Roger Willer, Managing Publisher
Since 2013 Dr. James Child (Jim), formerly dean and the Joseph A. Sittler Professor of Theology and Ethics at Trinity Lutheran Seminary, Columbus, Ohio, has served as buffet manager for all of us who depend on JLE as the solution to "so many books, so little time." As of this past June, Jim stepped down from this work he has done so to serve up what we readers need. This late summer's book review issue is dedicated to him with our deepest gratitude. It is my privilege as managing publisher on behalf of the Theological Discernment Team in the Office of the Presiding Bishop of the ELCA to share a few reflections on this occasion. As a heads up I also, at the end of this essay, am happy to announce who JLE's new book review editor will be. Read More.
Christian Economic Ethics: History and Implications by David K. Finn
Finn states at the outset and reiterates throughout that the aim of the book is to answer the question, "What does the history of Christian views of economic life mean for our economic life in the twentieth century?" His review of that history begins with the Hebrew Scriptures and runs through the early church, the Middles Ages, the Reformation, modern and contemporary encyclicals, and social statements of the Protestant churches. The historical narrative is a rich blend of extensive excerpts from the primary sources and the author's commentary on their message. It is the foundation that Finn lays for his concluding chapters on the principles and implications for economic ethics today.
Thinking About Sex by Adrian Thatcher
Adrian Thatcher is honorary professor in the department of theology and religion at the University of Exeter in the UK. He is highly regarded for his work in theology and human sexuality. He has edited the 2015 Oxford Handbook of Theology, Sexuality and Gender. His most recent book is God, Sex, and Gender: An Introduction (2011). Thinking About Sex, part of the Fortress Press “Thinking About” series, was published in cooperation with Society for Promoting Christian Knowledge, London, England and originally titled, Making Sense of Sex.
Sin Boldly by Ted Peters
Ted Peters opens up the doctrine of justification by grace for Christ’s sake through faith so that we can see and appreciate how truly radical it is as he unpacks its vitality for our lives and our life in engaging this complex world. The doctrine of justification though familiar is always new and Peters helps us feel that creative energy of living in grace. As the subtitle tells us, Peters wants to speak of justification by faith in terms of “justifying faith.” The term has two meanings which, taken together, alert us to the scope of the book’s discussion.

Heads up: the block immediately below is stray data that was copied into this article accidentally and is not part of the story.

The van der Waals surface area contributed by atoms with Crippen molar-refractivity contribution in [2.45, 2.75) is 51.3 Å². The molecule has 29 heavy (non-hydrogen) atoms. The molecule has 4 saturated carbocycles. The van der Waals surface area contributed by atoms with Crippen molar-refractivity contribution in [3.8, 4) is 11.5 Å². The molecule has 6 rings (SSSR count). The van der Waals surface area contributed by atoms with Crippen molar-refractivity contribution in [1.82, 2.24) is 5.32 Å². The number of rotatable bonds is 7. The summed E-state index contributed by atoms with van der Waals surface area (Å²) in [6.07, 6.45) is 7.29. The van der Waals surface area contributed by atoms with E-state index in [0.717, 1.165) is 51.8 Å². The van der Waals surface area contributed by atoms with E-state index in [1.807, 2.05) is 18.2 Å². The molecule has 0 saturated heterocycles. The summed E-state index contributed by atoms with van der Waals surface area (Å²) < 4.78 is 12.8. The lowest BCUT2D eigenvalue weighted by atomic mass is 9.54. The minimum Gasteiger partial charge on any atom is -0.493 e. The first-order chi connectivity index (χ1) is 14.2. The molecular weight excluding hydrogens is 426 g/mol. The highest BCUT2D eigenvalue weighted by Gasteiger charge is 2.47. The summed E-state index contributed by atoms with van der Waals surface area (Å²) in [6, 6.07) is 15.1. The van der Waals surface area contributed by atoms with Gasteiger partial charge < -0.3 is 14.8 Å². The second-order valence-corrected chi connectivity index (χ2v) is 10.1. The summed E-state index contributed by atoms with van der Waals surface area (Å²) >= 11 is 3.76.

A Conversation with Martin Marty about His New Book
This book is a little book with a big message: a message of repentance as change of heart, the message of 1517 that Marty is able to show has manifold implications for church and world. It is worthy of careful attention in the commemorations to come. Because of its size and accessibility to a broad readership, this book is an excellent resource for use in congregations as well as classrooms. It can introduce readers to the heartbeat of the Reformation. An extra benefit is the inclusion of the full text of the Ninety-Five Theses. Readers who may never have had an occasion to read them will now have them ready at hand as they read about their world-changing significance.
Killing from the Inside Out: Moral Injury and Just War by Robert Emmet Meagher, Forward by Stanley Hauerwas and Afterword by Jonathan Shay
Moral injury often occurs when warriors witness or participate in an act so radically contrary to their values that the bottom drops out of their moral universe and their feelings of shame and guilt are so deep that their sense of self-worth is virtually destroyed. Some would distinguish this from PTSD that usually results from something that has been done to one though the two conditions may be woven together. In any case, moral injury is the reality Meagher focuses on. In doing so, he joins a growing number of concerned observers who have only recently recognized the phenomenon. As Meagher wants us to know in the chapters that follow war and moral injury have always been with us throughout history. It is only recently however that it has been identified by psychologists, psychiatrists, and therapists. Jonathan Shay, MD, PhD, who wrote the Afterword, is often credited with having first defined moral injury. For Meagher, quoting the mother of a veteran who committed suicide, moral injury is the kind of wound that “kills you from inside out.”
|Articles published in the journal reflect the perspectives and thoughts of their authors and not necessarily the theological, ethical, or social stances of the Evangelical Lutheran Church in America.|
Journal of Lutheran Ethics
Volume 17, Issue 4